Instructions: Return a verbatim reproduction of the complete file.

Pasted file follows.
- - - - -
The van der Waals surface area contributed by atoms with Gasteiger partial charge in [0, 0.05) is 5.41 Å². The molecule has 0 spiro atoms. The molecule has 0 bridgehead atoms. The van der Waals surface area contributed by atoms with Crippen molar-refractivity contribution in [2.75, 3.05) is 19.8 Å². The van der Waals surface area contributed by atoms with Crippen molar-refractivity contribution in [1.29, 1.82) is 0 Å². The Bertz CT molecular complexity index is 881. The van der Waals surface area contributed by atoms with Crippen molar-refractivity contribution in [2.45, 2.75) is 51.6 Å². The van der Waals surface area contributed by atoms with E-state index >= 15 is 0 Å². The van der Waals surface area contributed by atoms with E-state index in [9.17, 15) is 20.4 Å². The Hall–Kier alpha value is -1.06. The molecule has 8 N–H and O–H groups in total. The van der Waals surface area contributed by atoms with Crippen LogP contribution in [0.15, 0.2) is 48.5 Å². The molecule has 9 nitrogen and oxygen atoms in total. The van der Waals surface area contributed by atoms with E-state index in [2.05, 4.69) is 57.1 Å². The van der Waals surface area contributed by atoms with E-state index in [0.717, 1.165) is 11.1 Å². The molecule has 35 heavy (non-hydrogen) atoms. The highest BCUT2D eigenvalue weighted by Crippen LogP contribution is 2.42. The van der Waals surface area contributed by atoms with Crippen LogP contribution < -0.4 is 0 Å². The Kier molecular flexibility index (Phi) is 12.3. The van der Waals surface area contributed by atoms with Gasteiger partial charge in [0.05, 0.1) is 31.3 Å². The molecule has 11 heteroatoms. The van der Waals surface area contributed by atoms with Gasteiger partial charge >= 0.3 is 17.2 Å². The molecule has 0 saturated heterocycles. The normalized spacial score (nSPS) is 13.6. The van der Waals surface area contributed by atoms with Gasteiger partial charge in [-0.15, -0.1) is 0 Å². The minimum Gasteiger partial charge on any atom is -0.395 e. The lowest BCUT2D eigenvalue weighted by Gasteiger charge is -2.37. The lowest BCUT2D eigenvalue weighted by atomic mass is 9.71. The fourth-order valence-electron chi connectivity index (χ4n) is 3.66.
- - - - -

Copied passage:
The van der Waals surface area contributed by atoms with Gasteiger partial charge in [0, 0.05) is 5.41 Å². The molecule has 0 spiro atoms. The molecule has 0 bridgehead atoms. The van der Waals surface area contributed by atoms with Crippen molar-refractivity contribution in [2.75, 3.05) is 19.8 Å². The van der Waals surface area contributed by atoms with Crippen molar-refractivity contribution in [1.29, 1.82) is 0 Å². The Bertz CT molecular complexity index is 881. The van der Waals surface area contributed by atoms with Crippen molar-refractivity contribution in [2.45, 2.75) is 51.6 Å². The van der Waals surface area contributed by atoms with E-state index >= 15 is 0 Å². The van der Waals surface area contributed by atoms with E-state index in [9.17, 15) is 20.4 Å². The Hall–Kier alpha value is -1.06. The molecule has 8 N–H and O–H groups in total. The van der Waals surface area contributed by atoms with Crippen LogP contribution in [0.15, 0.2) is 48.5 Å². The molecule has 9 nitrogen and oxygen atoms in total. The van der Waals surface area contributed by atoms with E-state index in [2.05, 4.69) is 57.1 Å². The van der Waals surface area contributed by atoms with E-state index in [0.717, 1.165) is 11.1 Å². The molecule has 35 heavy (non-hydrogen) atoms. The highest BCUT2D eigenvalue weighted by Crippen LogP contribution is 2.42. The van der Waals surface area contributed by atoms with Crippen LogP contribution < -0.4 is 0 Å². The Kier molecular flexibility index (Phi) is 12.3. The van der Waals surface area contributed by atoms with Gasteiger partial charge in [0.05, 0.1) is 31.3 Å². The molecule has 11 heteroatoms. The van der Waals surface area contributed by atoms with Gasteiger partial charge >= 0.3 is 17.2 Å². The molecule has 0 saturated heterocycles. The normalized spacial score (nSPS) is 13.6. The van der Waals surface area contributed by atoms with Gasteiger partial charge in [-0.15, -0.1) is 0 Å². The minimum Gasteiger partial charge on any atom is -0.395 e. The lowest BCUT2D eigenvalue weighted by Gasteiger charge is -2.37. The lowest BCUT2D eigenvalue weighted by atomic mass is 9.71. The fourth-order valence-electron chi connectivity index (χ4n) is 3.66.